Something very strange is going on in the trade at the moment on the one hand we are hearing of nearly new car sales going through the roof and on the other, well there’s tumbleweed blowing through the showrooms. “Mark Antony” gives a different perspective on the current used car trade…
Lots of people, but are they buying? Let me tell you a true story….
There was once a time not so long ago when people used to pay the screen price for a used car, it was a fallacy that everyone haggled over the price, they didn’t!
Some people knew what they wanted, did some research, had a look around, compared prices, and if you were the lucky dealer who had what they wanted when they called on you, they bought it! Simple as that, and not one or two a year either, there were almost as many straight sale purchasers out there as there were hagglers, and that’s a fact, but not anymore!
Now nobody wants to pay full price for anything, not at car showrooms, or supermarkets, or electrical retailers, or even the local take away! We now expect it and in some cases demand it to be discounted or else we just walk away, and not just 10% off either, no way! Now we want at least 50% off, even 70% is possible in some stores and so much nicer! All very well if it’s a pair of shoes or a new suit, or a celebrity aftershave you’re never going to wear anyway, but when it comes to cars? Come on, let’s get real here for a minute, do you honestly think as standalone dealers we have huge profits to play with? Because believe me, we don’t.
Now if you have been following the pages of articles written by the “Insiders” here for the past few months, you cannot have failed to see in the current financial market just how incredibly tight the margins actually are for dealers, this is especially true of new car sales where any profit made is usually on “Add on” extras and “service packages” with little or no profit in the actual sale of the vehicle. That’s not to say we expect you to get the violins out any time soon, it is still possible (just) to make a profit and it has always been an accepted rule that customers (especially those buying a car) more often than not will want a bit of discount, nothing wrong with that, if anything its part of the process and can be enjoyable for both dealer and customer alike. Unfortunately now it’s all got a bit serious, with many customers being totally unrealistic over prices leaving some dealers literally fighting for survival.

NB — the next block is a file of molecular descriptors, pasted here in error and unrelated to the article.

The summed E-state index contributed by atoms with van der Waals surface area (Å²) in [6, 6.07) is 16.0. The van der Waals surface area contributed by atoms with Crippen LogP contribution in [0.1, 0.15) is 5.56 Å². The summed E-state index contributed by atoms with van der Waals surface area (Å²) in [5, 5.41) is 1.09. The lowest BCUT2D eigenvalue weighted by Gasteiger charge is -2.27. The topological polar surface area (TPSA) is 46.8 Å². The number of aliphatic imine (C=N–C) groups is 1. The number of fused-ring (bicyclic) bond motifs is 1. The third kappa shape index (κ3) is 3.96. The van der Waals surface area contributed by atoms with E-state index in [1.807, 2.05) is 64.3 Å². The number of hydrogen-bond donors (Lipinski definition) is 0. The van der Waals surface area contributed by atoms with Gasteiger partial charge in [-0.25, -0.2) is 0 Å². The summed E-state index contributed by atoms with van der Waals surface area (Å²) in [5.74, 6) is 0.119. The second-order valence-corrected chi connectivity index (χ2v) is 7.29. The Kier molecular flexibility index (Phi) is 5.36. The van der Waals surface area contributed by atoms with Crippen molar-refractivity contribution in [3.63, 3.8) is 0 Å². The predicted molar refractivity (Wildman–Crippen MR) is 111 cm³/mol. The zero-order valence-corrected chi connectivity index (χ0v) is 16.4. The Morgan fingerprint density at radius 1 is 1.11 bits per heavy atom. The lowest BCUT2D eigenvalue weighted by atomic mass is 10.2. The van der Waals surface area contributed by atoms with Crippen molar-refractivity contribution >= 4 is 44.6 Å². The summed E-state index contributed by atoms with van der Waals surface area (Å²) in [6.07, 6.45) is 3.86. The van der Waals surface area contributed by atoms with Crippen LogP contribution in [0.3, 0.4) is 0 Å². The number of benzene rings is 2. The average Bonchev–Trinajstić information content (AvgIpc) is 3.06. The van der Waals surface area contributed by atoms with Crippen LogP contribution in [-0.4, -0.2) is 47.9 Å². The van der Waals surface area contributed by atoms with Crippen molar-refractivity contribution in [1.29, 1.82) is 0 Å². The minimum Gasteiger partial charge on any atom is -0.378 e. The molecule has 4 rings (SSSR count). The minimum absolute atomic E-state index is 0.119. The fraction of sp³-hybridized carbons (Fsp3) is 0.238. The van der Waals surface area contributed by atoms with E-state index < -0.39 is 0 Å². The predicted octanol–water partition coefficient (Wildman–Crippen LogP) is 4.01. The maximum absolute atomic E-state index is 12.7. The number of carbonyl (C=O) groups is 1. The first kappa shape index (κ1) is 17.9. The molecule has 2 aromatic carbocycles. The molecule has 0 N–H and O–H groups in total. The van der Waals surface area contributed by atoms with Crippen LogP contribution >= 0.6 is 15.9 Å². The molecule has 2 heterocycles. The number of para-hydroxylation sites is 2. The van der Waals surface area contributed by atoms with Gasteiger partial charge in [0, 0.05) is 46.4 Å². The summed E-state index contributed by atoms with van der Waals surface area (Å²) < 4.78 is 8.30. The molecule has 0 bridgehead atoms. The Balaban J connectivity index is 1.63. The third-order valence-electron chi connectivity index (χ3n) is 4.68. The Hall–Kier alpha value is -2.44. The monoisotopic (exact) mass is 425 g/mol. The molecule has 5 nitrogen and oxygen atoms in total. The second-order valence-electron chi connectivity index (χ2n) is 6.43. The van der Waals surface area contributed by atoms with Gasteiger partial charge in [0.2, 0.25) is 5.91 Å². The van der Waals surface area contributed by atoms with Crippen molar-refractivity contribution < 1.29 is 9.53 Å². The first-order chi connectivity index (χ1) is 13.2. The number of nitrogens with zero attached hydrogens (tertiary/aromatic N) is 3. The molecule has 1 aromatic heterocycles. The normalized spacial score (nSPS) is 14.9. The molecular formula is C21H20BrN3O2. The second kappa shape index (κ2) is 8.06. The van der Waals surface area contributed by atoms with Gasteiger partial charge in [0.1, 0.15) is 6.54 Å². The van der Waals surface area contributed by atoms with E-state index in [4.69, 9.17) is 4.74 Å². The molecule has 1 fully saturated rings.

Take the article “More Good News” written by an “Insider” in the last week or so, in it he reports on the increase of “footfall” into dealerships in the first week of January and in particular the amount of people (they haven’t yet qualified as customers!) who have expressed an interest but have little motivation to actually purchase, more “change of scenery” than serious purchasers. I have to agree wholeheartedly with him. Just this week I have seen a surge in interest and footfall through my own doors, but of the twenty or more people I have talked to via the internet or face to face in the showroom, only two have actually bought anything, and here’s the other thing, both vehicles were purchased not because they were so incredibly cheap (they were!) but because as old stock we sold them at a loss, not a huge one, but a loss all the same. It doesn’t take a maths degree to know that’s not good business.
The longer we see SALE signs on every street corner, the more we will all come to expect it, soon there won’t be any stock left to discount and what then? We are already beginning to see well established high street names collapse on a daily basis, how many more? We all want a bargain, and to some extent that’s just fine, but for any business in any climate to survive they need to make a profit, and in order to do that consumers need to know when they are getting value for money.
In the current market we appear to have lost that ability, Oscar Wilde’s quote from 1890 has never been more true;
“Nowadays people know the price of everything but the value of nothing”
Let’s hope for all our sakes we realise it soon.
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